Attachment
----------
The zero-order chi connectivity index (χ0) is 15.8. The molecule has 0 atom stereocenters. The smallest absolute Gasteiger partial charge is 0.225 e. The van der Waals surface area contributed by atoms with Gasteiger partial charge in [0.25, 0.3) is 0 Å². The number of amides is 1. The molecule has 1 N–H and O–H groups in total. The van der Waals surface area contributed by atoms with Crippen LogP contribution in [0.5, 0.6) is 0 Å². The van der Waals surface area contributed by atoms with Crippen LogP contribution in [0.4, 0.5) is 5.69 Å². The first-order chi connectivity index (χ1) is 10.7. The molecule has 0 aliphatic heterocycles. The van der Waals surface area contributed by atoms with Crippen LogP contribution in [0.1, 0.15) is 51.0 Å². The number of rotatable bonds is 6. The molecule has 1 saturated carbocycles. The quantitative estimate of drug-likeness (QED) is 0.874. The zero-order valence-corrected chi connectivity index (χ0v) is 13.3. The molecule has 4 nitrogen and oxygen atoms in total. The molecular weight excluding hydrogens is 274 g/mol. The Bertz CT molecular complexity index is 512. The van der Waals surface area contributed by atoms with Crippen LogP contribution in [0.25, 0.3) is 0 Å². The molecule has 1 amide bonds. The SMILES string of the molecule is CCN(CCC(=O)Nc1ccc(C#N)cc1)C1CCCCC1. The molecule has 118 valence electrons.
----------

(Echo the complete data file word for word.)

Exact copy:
The zero-order chi connectivity index (χ0) is 15.8. The molecule has 0 atom stereocenters. The smallest absolute Gasteiger partial charge is 0.225 e. The van der Waals surface area contributed by atoms with Gasteiger partial charge in [0.25, 0.3) is 0 Å². The number of amides is 1. The molecule has 1 N–H and O–H groups in total. The van der Waals surface area contributed by atoms with Crippen LogP contribution in [0.5, 0.6) is 0 Å². The van der Waals surface area contributed by atoms with Crippen LogP contribution in [0.4, 0.5) is 5.69 Å². The first-order chi connectivity index (χ1) is 10.7. The molecule has 0 aliphatic heterocycles. The van der Waals surface area contributed by atoms with Crippen LogP contribution in [0.1, 0.15) is 51.0 Å². The number of rotatable bonds is 6. The molecule has 1 saturated carbocycles. The quantitative estimate of drug-likeness (QED) is 0.874. The zero-order valence-corrected chi connectivity index (χ0v) is 13.3. The molecule has 4 nitrogen and oxygen atoms in total. The molecular weight excluding hydrogens is 274 g/mol. The Bertz CT molecular complexity index is 512. The van der Waals surface area contributed by atoms with Crippen LogP contribution in [0.25, 0.3) is 0 Å². The molecule has 1 amide bonds. The SMILES string of the molecule is CCN(CCC(=O)Nc1ccc(C#N)cc1)C1CCCCC1. The molecule has 118 valence electrons.